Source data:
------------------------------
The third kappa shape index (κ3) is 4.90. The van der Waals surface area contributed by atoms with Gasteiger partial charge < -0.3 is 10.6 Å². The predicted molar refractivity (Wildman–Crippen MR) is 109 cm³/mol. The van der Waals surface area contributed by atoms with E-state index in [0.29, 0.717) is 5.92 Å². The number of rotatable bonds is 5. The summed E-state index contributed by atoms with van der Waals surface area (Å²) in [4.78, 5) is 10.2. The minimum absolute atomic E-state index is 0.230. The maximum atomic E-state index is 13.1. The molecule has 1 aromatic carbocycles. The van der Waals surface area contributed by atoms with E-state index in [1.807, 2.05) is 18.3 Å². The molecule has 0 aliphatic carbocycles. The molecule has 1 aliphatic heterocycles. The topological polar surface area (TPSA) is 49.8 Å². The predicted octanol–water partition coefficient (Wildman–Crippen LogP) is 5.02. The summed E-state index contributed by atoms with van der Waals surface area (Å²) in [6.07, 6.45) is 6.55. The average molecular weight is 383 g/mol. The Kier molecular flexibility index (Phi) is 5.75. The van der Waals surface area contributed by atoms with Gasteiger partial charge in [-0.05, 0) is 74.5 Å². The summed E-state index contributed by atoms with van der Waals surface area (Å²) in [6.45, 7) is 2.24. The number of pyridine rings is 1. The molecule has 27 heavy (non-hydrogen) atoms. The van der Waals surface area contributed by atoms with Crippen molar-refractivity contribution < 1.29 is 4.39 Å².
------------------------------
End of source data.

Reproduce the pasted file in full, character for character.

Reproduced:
The third kappa shape index (κ3) is 4.90. The van der Waals surface area contributed by atoms with Gasteiger partial charge < -0.3 is 10.6 Å². The predicted molar refractivity (Wildman–Crippen MR) is 109 cm³/mol. The van der Waals surface area contributed by atoms with E-state index in [0.29, 0.717) is 5.92 Å². The number of rotatable bonds is 5. The summed E-state index contributed by atoms with van der Waals surface area (Å²) in [4.78, 5) is 10.2. The minimum absolute atomic E-state index is 0.230. The maximum atomic E-state index is 13.1. The molecule has 1 aromatic carbocycles. The van der Waals surface area contributed by atoms with E-state index in [1.807, 2.05) is 18.3 Å². The molecule has 0 aliphatic carbocycles. The molecule has 1 aliphatic heterocycles. The topological polar surface area (TPSA) is 49.8 Å². The predicted octanol–water partition coefficient (Wildman–Crippen LogP) is 5.02. The summed E-state index contributed by atoms with van der Waals surface area (Å²) in [6.07, 6.45) is 6.55. The average molecular weight is 383 g/mol. The Kier molecular flexibility index (Phi) is 5.75. The van der Waals surface area contributed by atoms with Gasteiger partial charge in [-0.05, 0) is 74.5 Å². The summed E-state index contributed by atoms with van der Waals surface area (Å²) in [6.45, 7) is 2.24. The number of pyridine rings is 1. The molecule has 27 heavy (non-hydrogen) atoms. The van der Waals surface area contributed by atoms with Crippen molar-refractivity contribution < 1.29 is 4.39 Å².